Photo A Day / Photography Challenges

Bud to Bloom

This hibiscus bud caught my eye because of its interesting shape and gorgeous colors.  Then the next day, the bud bloomed into  this beautiful flower.  (This is  a SOOC shot — no editing.)

Did you know that most hibiscus flowers only last one day?  You can learn more about the hibiscus plant at Better Homes & Garden .

 

 

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6 thoughts on “Bud to Bloom

  1. All very true — and some good things to consider. I was trying to convey that I didn’t use an editing program, filter or change colors in any way. But, of course it’s true that I did choose the camera settings before i took the photos. –. I like to challenge myself to take photos that look as close to what I see as possible. For me, this was one that came very close.
    I never had a chance to learn to develop photos in the darkroom; but it’s something I’d love to try someday. I love the effects that can be achieved through the different methods.
    I enjoy a good margarita, too. Strawberry margaritas are my favorite. 🙂

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  2. Remember, though, that what comes SOOC is just the basics to start with. As Edgar Degas said a century ago: “Art is not what you see but what you make others see.”

    Also remember that SOOC doesn’t necessarily mean much in today’s world of digital photos because someone somewhere created the software programming that creates those digital photos. In fact, in most cases, one can decide just exactly what SOOC means in your own camera. My Canon has many settings that I can change. Under “Picture Style” on the menu, I can choose Standard, Portrait, Landscape, Neutral, Faithful, and Monochrome, and then under those settings I can choose Sharpness, Contrast, Saturation, and Color Tone. Nikon is the same way. Even my little point & shoot cameras have customizable settings.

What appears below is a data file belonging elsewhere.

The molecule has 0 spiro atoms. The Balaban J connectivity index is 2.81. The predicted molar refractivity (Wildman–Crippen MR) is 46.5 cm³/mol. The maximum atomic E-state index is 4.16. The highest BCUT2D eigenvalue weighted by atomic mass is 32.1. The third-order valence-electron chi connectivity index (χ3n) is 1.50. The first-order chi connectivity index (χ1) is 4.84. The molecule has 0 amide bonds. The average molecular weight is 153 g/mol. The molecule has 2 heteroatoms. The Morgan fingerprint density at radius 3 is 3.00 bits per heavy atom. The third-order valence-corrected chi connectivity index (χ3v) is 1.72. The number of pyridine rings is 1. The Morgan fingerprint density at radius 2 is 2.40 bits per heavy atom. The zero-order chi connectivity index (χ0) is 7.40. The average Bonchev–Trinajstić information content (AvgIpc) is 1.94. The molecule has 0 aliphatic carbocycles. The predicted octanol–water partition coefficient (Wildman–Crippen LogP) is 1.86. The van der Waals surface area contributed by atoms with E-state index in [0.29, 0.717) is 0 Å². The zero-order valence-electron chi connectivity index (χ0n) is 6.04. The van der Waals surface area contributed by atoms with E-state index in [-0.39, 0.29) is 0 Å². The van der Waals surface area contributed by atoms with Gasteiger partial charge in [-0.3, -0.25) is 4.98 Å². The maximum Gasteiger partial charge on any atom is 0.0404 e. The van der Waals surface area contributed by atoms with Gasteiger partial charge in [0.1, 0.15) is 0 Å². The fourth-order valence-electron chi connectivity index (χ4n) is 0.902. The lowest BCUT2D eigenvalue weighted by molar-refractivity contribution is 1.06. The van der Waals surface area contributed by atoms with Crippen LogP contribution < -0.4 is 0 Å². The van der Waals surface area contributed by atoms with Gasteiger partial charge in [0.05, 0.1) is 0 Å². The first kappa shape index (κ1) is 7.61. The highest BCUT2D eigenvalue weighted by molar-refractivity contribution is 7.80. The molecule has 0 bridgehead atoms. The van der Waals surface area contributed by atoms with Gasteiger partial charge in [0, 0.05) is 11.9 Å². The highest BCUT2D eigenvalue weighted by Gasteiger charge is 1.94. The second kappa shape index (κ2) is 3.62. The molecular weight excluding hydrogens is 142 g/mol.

So the question really should be, “Do I like the camera’s default settings that some software programmer created, a software programmer who might not even be a photographer?” Hmmmmmm.

    Even in the olden days, what came out of the camera via negatives was just the starting point. Once we got into the darkroom, we used dodging and burning techniques, filters on the light source (even filters on our camera lenses!), different chemicals to create different effects, different papers, etc. The great Ansel Adams took several weeks to create just one of his great pictures once he came in from the field. In today’s world, instead of working in a darkroom breathing all those chemicals, we sit at the desk and use Photoshop, Lightroom, PaintShop, GIMP, etc. The only chemicals I smell now are those wafting from my margarita glass.

    Liked by 1 person

    • Thank you! These blooms are so big and colorful. I’m glad I found this great plant. — At Sam’s Warehouse – of all places.

      Liked by 1 person

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